Month: September 2016
When Nic Stone asked little ol’ me to read her book before it came out, I was elated — to say the least. DEAR MARTIN, titled after the main character sending letters to Martin Luther King Jr, chronicles the life of Justyce McAllister, an african American student at a majority white school.
Justyce McAllister is top of his class at Braselton Prep, captain of the debate team, and set for an Ivy League school next year—but, none of that matters to the police officer who just put him in handcuffs. He’s eventually released without charges (or an apology) but the incident rattles him. Despite leaving his rough neighborhood, he can’t seem to escape the scorn of his former peers or the attitude of his new classmates. The only exception: Sarah Jane, Justyce’s gorgeous—and white—debate partner he wishes he didn’t have a thing for.
Justyce has long studied the teachings of Dr. Martin Luther King, Jr. But do they hold up in 21st century America? He starts a journal “to” Dr. King to sort things out.
When I had read the goodreads blurb I just knew I had to read this book, and honestly I wasn’t expecting to much, but let me tell you something: This book took my edges (That means it is really good) I don’t think I’ve ever related to a character more than I do with Justyce, and I say that because often times being a person of color – Black in particular means that when we are forced to live in these white spaces where whiteness is prevalent we often feel the need to be silent. To not be “that one black person” and so, just being a black male who attended a PWI for two years made me seeing Justyce as a character so relateable and a lot of the moments he had I sat in my bed saying “Me too fam, me too.”
I’m not gonna lie, this book will toss a lot of peoples morals in the arena and slapbox with them. Which is to say it’s gonna put things into a perspective that you as a reader may not be comfortable accepting or understanding — If anything this Young Adult novel acts a mirror that accurately reflects the times in which we live. There are so many characters with such vast opinions and ideologies, and what Nic has done so well is that she takes the nuances of police brutality arguments and really expounds on them — so she explores the minute things. She doesn’t stop at police brutality though, she also expounds on classism, privilege, race-relations, making it out, and so many topics. Now I know what you’re thinking this sounds like some sjw book masquerading as Young Adult, but lemme stop you there. It’s not. Yes Nic Stone covers these topics but it is not with a heavy hand, more like a feathers touch.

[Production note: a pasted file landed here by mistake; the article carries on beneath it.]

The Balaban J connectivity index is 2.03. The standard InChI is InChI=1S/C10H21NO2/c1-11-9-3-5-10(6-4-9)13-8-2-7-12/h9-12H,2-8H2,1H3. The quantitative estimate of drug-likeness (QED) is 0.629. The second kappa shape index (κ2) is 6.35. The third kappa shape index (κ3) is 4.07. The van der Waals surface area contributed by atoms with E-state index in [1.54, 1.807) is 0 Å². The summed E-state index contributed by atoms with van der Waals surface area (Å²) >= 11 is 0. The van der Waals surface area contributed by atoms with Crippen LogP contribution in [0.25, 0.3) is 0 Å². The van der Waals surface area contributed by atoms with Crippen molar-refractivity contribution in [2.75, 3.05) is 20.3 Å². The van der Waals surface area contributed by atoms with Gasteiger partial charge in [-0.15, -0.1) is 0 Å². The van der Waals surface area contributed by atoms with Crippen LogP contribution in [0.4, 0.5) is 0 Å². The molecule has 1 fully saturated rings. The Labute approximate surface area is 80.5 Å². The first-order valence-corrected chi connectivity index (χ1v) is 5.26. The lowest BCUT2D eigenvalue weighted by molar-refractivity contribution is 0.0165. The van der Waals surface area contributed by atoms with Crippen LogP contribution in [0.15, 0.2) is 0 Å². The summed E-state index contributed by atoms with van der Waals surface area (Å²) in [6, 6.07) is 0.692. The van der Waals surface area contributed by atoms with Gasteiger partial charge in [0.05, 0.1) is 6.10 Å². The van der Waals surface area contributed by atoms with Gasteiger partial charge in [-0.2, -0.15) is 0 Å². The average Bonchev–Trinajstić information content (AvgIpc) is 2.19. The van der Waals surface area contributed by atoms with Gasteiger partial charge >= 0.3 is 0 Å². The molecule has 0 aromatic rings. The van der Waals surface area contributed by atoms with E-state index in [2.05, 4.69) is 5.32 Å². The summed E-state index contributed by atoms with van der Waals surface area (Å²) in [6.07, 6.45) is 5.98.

If Audra Lorde were to write a Young Adult novel that presented tough conversations that have to happen in a way for all readers (regardless of race) to grasp on to, Nic Stone’s book would be that. My full review of the book will be coming out closer to the publishing date which on goodreads says October 17th 2017.
First, I need to thank @readdiversebooks for RTing Lucina Stone and point the author in my direction to read and review the book.
General thoughts and critique
Daniela Delgado, A half Italian, half mexican college student is the main character in this novel. Dealing with a horrible experience with her then boyfriend she attempts suicide, this attempt – when done near a Tree awakens abilities inside of her. With her new abilities she travels back into time and meets a handful of characters that she has to help or steer away from. The novel covers a lot in the course of a little over 200 pages. I think the novels fails for me: One, the multiple perspectives of character was cool but I really wanted more Danielle. At times my attention was pulled from who the book was suppose to be about. And also two: where many novels that cover time travel do. It’s not an exact science, so it always ends up not making sense when you think about how this affects something in the future. Danielle traveled back into the roaring 20’s a time in our country where, admittedly, everything was different. I imagine the 20’s lived in a vacuum because it has such a unique culture surrounding it. But because of the uniqueness to the 20’s a lot of times I wasn’t the most convinced by the word choice and moments that happened. The book is a quick read that one could, hypothetically finish in one day and then wait, on their toes, for the next one to come.
Diversity Scale & Critics
This book is extremely diverse. One on hand Daniela has two moms. Two moms who are great representation of what a same-sex couple and children of same-sex parents need to see in literature. They are complex, and flawed. We get to know Monica and Emma as real people. (Also shout out to the fact that her parents are present.) Also, the fact that Daniela is both Mexican and Italian is not some sort throw away line. Everything she does and her background fully supports and adds context to her identity. This is a great example of what it means to write diverse characters with rich plot lines that surround their identity but aren’t fully about the struggles of their identity. There is mexican folklore in this novel that I need more of in my life. Latin American is full of folklore and magical realism that can be explored in novels, this was refreshing and a great perspective.
Final thoughts and rating
Go buy this book, now because its amazing and a quick read and you’ll fall in love and I;m not even joking.